#3
Aug308, 12:42 PM

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#4
Aug808, 08:31 AM

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Quantum mechanics vs general relativity
The Standard Model predicts a Higgs Boson which should have a velocity of c  the same as a photon. This particle will then account for the gravitational force.
Its very disappointing that its not been found yet (as of Aug 2008) and there seems to be no newsworthy 'running commentary' on its progress to discovery. 


#5
Aug808, 08:51 AM

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#6
Aug808, 09:02 AM

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Higgs field will give the explanation why particles have MASS, but that is only one ingredience of gravity. And just a couple of days ago, this news were published: http://www.physicsforums.com/showthread.php?t=248479 


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Aug808, 09:08 AM

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#8
Aug808, 09:10 AM

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#9
Aug808, 10:31 AM

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It would contradict the formulation of QM that says that states are represented by vectors in a Hilbert space. (There are no delta functions in a Hilbert space). But maybe that's irrelevant, since there's something called the "rigged Hilbert space" formulation that I don't fully understand. There are many ways to see that there must be a conflict between gravity and QM. Maybe you should read about Penrose's argument about gravitational collapse of the wave function if you haven't already. (I think it would appeal to your taste). A simpler argument is just that the stressenergy tensor represents the distribution and interactions of matter, and we already know that those can't be described classically. 


#10
Aug808, 05:50 PM

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A point about your take on the MWI: the idea that in an act of measurement the observer becomes entangled with the system under observation is explicit in Everett's original presentation of the idea. You could in fact be even stronger in this statement; rather than



#11
Aug1308, 06:17 PM

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#12
Aug1308, 06:25 PM

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#13
Aug1308, 06:48 PM

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Theres also the obvious answer, which is that we were able to easily make a quantum E&M theory but we havnt yet been able to encorporate gravity into QM. So I might be missing something above, but there is some key difference. Then theres the fact that GR is one of the most beautiful physics theories that exists. Einstein started with a simple postulate of the correspondence principle and created GR from it. It would be kind of weird if somehow it was all just a coincidence and gravity was just a quantum force that is approximated by GR. I do agree with you though that there is no chance for GR to be anything but an approximation of some greater theory because its based on CM which we know is an approximation and it fails to explain certain observed phenomena. However I would be very suprised if spatial curvature played NO role in the gravitational "force". If gravity were to emit from the wave function rather than from the particle, you would be able to make measurements that would allow you to determine the shape and size of the wave. Im not sure if this is a postulate, an emergent effect, or a proven "law", but I know that in QM it is not possible to make a measurement of the wave function (only of the "particle"). Similarly, its not possible to "clone" a wave function. In this scenario it would be though.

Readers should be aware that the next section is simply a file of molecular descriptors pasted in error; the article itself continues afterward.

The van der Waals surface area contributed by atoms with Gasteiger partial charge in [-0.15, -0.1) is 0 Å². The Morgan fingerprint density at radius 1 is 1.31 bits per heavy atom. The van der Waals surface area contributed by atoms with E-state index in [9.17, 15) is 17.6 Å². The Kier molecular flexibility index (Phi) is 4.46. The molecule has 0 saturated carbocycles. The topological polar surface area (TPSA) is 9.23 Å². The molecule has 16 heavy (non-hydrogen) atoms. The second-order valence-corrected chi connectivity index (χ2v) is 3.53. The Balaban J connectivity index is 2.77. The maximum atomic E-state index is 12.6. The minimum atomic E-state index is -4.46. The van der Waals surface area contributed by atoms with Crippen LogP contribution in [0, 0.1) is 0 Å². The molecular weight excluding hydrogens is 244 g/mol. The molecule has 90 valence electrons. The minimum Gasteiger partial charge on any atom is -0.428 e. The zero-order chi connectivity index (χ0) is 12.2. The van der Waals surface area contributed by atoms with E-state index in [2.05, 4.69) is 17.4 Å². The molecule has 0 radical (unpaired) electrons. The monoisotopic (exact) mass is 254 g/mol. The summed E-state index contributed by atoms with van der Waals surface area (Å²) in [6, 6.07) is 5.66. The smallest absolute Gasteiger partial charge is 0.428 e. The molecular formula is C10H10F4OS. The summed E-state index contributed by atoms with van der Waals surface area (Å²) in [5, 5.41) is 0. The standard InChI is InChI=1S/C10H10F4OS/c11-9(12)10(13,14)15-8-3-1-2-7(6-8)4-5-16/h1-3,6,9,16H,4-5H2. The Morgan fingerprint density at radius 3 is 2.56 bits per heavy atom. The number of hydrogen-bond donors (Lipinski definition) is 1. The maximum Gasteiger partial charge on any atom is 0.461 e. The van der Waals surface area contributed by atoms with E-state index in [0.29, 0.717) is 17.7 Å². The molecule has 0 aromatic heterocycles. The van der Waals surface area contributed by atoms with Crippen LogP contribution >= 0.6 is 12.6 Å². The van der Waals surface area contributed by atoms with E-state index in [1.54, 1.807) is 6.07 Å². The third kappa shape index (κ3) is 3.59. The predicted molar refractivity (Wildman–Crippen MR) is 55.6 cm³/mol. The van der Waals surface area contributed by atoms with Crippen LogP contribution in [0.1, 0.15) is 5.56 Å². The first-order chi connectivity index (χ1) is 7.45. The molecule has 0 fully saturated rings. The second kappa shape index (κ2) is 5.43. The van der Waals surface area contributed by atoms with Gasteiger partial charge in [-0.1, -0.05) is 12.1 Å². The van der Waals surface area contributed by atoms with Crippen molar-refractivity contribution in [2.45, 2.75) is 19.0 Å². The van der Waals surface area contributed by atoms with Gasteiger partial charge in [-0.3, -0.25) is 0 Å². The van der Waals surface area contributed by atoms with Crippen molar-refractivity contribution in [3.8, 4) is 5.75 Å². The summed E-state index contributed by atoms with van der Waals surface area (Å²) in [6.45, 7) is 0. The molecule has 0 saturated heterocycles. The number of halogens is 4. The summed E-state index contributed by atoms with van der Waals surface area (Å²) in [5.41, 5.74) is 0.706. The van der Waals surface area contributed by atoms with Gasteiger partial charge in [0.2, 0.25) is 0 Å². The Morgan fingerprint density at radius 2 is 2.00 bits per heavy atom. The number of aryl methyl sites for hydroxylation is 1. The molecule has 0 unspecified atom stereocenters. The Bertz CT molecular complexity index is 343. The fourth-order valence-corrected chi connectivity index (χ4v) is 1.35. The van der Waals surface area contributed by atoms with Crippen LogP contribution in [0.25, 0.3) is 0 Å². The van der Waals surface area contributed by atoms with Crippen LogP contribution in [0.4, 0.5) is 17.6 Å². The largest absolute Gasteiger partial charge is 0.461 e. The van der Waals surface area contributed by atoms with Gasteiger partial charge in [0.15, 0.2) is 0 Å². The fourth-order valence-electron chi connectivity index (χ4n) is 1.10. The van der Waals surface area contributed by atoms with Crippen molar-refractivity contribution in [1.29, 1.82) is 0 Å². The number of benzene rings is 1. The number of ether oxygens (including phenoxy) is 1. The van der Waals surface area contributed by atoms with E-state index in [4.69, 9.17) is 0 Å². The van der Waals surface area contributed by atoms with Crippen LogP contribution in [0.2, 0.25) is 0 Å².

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Aug1308, 10:08 PM

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I have to get some sleep. I'll probably write a longer answer tomorrow. 


#15
Aug1408, 09:04 PM

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HOWEVER, it seems like all the approaches to quantum gravity simply throw out the results of GR (at least from the little I know about them), ignoring its simplicity, beauty, and predictive power. What I mean by simplicity and beauty (because Im sure that could be misunderstood) is that the entire theory, like SR (whose refusal to reject led to QFT), is based off a single additional postulate to classical mechanics that is both incredibly simple and obvious in hindsight. My question was really concerned with why minor modifications cant be made to both theories (while leaving both mainly intact) to unify them. Why cant gravity be a curvature of spacetime rather than a quantum force? Im also kind of tired right now and Im having trouble remembering exactly what my question was when I started this thread, so if the above doesnt make sense sorry. 


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Aug1508, 03:38 PM